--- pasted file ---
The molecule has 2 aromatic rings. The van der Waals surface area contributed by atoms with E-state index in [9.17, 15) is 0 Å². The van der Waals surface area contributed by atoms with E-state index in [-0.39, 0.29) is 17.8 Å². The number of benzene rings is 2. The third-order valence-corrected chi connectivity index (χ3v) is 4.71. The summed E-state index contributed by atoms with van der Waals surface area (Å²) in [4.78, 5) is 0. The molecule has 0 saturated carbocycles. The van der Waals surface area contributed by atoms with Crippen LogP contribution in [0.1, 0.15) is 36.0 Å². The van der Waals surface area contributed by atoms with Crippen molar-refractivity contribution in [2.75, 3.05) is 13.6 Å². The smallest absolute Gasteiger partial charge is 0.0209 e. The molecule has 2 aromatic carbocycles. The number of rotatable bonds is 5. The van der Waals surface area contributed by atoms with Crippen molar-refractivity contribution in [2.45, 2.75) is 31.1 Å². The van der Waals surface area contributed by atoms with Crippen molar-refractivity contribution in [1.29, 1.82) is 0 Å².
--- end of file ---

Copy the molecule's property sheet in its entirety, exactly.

The molecule has 2 aromatic rings. The van der Waals surface area contributed by atoms with E-state index in [9.17, 15) is 0 Å². The van der Waals surface area contributed by atoms with E-state index in [-0.39, 0.29) is 17.8 Å². The number of benzene rings is 2. The third-order valence-corrected chi connectivity index (χ3v) is 4.71. The summed E-state index contributed by atoms with van der Waals surface area (Å²) in [4.78, 5) is 0. The molecule has 0 saturated carbocycles. The van der Waals surface area contributed by atoms with Crippen LogP contribution in [0.1, 0.15) is 36.0 Å². The van der Waals surface area contributed by atoms with Crippen molar-refractivity contribution in [2.75, 3.05) is 13.6 Å². The smallest absolute Gasteiger partial charge is 0.0209 e. The molecule has 2 aromatic carbocycles. The number of rotatable bonds is 5. The van der Waals surface area contributed by atoms with Crippen molar-refractivity contribution in [2.45, 2.75) is 31.1 Å². The van der Waals surface area contributed by atoms with Crippen molar-refractivity contribution in [1.29, 1.82) is 0 Å².